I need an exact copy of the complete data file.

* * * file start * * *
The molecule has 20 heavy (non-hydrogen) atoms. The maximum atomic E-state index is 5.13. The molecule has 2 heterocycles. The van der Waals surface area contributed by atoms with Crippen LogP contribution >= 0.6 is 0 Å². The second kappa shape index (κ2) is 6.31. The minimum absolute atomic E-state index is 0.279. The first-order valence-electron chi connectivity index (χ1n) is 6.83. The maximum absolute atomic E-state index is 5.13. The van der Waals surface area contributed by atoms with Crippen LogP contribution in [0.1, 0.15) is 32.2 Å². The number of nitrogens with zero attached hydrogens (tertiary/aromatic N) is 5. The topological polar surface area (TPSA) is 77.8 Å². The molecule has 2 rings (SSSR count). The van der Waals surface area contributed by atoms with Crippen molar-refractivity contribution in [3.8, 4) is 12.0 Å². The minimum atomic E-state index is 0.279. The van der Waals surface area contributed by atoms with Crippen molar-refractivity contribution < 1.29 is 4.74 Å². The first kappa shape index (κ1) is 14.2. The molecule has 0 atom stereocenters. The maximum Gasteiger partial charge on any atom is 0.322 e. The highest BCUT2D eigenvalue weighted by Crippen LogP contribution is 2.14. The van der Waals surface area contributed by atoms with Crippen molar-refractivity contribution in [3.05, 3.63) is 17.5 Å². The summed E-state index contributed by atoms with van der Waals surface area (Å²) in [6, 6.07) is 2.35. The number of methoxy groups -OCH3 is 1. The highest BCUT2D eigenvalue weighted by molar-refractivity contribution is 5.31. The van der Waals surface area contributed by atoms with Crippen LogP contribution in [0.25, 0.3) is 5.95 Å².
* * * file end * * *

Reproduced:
The molecule has 20 heavy (non-hydrogen) atoms. The maximum atomic E-state index is 5.13. The molecule has 2 heterocycles. The van der Waals surface area contributed by atoms with Crippen LogP contribution >= 0.6 is 0 Å². The second kappa shape index (κ2) is 6.31. The minimum absolute atomic E-state index is 0.279. The first-order valence-electron chi connectivity index (χ1n) is 6.83. The maximum absolute atomic E-state index is 5.13. The van der Waals surface area contributed by atoms with Crippen LogP contribution in [0.1, 0.15) is 32.2 Å². The number of nitrogens with zero attached hydrogens (tertiary/aromatic N) is 5. The topological polar surface area (TPSA) is 77.8 Å². The molecule has 2 rings (SSSR count). The van der Waals surface area contributed by atoms with Crippen molar-refractivity contribution in [3.8, 4) is 12.0 Å². The minimum atomic E-state index is 0.279. The van der Waals surface area contributed by atoms with Crippen molar-refractivity contribution < 1.29 is 4.74 Å². The first kappa shape index (κ1) is 14.2. The molecule has 0 atom stereocenters. The maximum Gasteiger partial charge on any atom is 0.322 e. The highest BCUT2D eigenvalue weighted by Crippen LogP contribution is 2.14. The van der Waals surface area contributed by atoms with Crippen molar-refractivity contribution in [3.05, 3.63) is 17.5 Å². The summed E-state index contributed by atoms with van der Waals surface area (Å²) in [6, 6.07) is 2.35. The number of methoxy groups -OCH3 is 1. The highest BCUT2D eigenvalue weighted by molar-refractivity contribution is 5.31. The van der Waals surface area contributed by atoms with Crippen LogP contribution in [0.25, 0.3) is 5.95 Å².